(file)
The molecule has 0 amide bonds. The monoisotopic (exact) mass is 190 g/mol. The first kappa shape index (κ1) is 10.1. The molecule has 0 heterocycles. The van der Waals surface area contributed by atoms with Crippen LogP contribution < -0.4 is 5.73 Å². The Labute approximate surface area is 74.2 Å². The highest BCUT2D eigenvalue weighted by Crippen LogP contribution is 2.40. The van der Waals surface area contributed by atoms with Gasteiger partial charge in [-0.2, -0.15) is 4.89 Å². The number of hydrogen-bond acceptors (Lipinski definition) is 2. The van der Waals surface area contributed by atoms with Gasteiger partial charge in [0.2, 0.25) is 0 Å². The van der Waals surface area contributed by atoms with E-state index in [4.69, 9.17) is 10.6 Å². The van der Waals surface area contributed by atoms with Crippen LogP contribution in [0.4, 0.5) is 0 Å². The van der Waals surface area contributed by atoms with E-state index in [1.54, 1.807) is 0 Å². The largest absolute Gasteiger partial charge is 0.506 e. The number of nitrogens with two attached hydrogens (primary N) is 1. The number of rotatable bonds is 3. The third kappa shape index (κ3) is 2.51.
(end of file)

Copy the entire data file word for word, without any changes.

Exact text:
The molecule has 0 amide bonds. The monoisotopic (exact) mass is 190 g/mol. The first kappa shape index (κ1) is 10.1. The molecule has 0 heterocycles. The van der Waals surface area contributed by atoms with Crippen LogP contribution < -0.4 is 5.73 Å². The Labute approximate surface area is 74.2 Å². The highest BCUT2D eigenvalue weighted by Crippen LogP contribution is 2.40. The van der Waals surface area contributed by atoms with Gasteiger partial charge in [-0.2, -0.15) is 4.89 Å². The number of hydrogen-bond acceptors (Lipinski definition) is 2. The van der Waals surface area contributed by atoms with Gasteiger partial charge in [0.2, 0.25) is 0 Å². The van der Waals surface area contributed by atoms with E-state index in [4.69, 9.17) is 10.6 Å². The van der Waals surface area contributed by atoms with Crippen LogP contribution in [0.4, 0.5) is 0 Å². The van der Waals surface area contributed by atoms with E-state index in [1.54, 1.807) is 0 Å². The largest absolute Gasteiger partial charge is 0.506 e. The number of nitrogens with two attached hydrogens (primary N) is 1. The number of rotatable bonds is 3. The third kappa shape index (κ3) is 2.51.